In a speech later today, Minister for Universities and Science, David Willetts, will announce £35M funding to boost research in Industrial Biotechnology and Bioenergy. The funding, from the Biotechnology and Biological Sciences Research Council (BBSRC), will create networks and collaborative research between academia and industry offering a channel for sustainable economic growth for the UK and new 'green collar' jobs.
The funding will create two new schemes to develop the UK's industrial biotechnology and bioenergy research community (including biopharmaceuticals and biorenewables) and to support the translation of new ideas into commercial applications. The new schemes form the central part of BBSRC's strategy to support the development of industrial biotechnology and bioenergy (IBBE) as a key component of the UK bioeconomy.
Minister for Universities and Science David Willetts said: "Industrial biotechnology is a very promising area of science that could provide greener solutions for many important sectors, like manufacturing and life sciences. Through investing in research and working with industry we can harness the UK's expertise in this area to drive growth and create jobs."
Industrial biotechnology is the harnessing of bio-based inputs for the production of industrially useful products on a large scale. It offers novel solutions through the use of plants, bacteria, algae and fungi as non-fossil sources that will benefit many UK industry sectors including chemicals, renewable energy, materials, and health.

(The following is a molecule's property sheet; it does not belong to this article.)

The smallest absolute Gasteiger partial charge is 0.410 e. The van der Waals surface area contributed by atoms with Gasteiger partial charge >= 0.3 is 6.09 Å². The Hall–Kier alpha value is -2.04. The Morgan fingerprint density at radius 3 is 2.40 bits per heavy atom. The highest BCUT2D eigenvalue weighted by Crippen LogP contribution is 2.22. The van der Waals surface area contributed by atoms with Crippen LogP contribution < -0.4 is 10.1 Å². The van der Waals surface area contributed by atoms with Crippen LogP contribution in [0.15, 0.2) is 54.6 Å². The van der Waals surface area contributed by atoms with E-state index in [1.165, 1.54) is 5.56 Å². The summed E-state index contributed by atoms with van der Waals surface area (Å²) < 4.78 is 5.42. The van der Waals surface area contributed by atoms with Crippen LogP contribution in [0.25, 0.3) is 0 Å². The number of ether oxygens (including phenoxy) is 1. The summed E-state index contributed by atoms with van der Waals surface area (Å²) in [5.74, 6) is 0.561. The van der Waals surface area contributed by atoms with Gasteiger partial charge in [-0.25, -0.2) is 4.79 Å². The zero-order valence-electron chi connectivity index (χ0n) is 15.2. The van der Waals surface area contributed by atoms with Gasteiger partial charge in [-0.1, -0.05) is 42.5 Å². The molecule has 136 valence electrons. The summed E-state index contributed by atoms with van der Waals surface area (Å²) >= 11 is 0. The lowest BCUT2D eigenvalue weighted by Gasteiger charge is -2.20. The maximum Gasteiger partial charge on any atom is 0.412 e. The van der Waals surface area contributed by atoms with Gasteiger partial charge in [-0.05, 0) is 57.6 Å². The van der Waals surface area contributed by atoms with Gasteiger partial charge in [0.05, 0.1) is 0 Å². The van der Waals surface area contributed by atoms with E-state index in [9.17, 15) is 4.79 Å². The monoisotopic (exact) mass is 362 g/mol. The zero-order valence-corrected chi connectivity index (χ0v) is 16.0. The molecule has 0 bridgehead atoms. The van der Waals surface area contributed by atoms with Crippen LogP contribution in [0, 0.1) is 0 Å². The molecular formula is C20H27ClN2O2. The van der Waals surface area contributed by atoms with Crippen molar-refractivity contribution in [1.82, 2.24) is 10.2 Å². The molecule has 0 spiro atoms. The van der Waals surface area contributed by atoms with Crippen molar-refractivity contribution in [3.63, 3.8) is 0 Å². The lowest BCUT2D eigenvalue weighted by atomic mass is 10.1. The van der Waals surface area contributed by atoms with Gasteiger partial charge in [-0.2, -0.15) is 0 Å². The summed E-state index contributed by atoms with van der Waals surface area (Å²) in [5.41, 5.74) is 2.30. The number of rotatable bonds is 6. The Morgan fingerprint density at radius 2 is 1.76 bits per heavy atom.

BBSRC's new strategy in IBBE will support both networking activities and investment in major application-focused integrated research projects.
The first phase is a competition for Networks, aimed at both emerging and established areas of importance to IBBE. BBSRC has committed up to £15M to foster collaboration between academic researchers and business at all levels, in order to find new approaches to tackle research challenges. The Networks will work across the boundaries of biology, chemistry and engineering. They also encourage the participation of other disciplines including mathematics, computational modelling, environmental science, economics and social science.
The second phase of the strategy will be launched in 2014 with £20M to support major integrated research projects in IBBE derived from the networking activities and involving the academic and business communities.
Dr Celia Caulcott, BBSRC Director, Innovation and Skills, said: "Investing in industrial biotechnology and bioenergy research has the potential to generate significant returns. World-class research exists within the UK and these schemes will do more to achieve its full potential for industry, economic growth and society as a whole. The bioeconomy is worth trillions globally and could bring major benefits to the UK and create thousands of jobs in the coming years. These benefits offer a sustainable and 'green' future with more efficient manufacturing, of biopharmaceuticals for example, and a shift away from fossil fuels towards renewable foundations.'
"Through these schemes we are seeking to energise the UK industrial biotechnology and bioenergy community and to support the building of strong research networks, industry-academic collaborations and new ideas that can be funded through to the brink of commercial application. This will ensure that emerging areas of bioscience are fully integrated into the industrial biotechnology arena."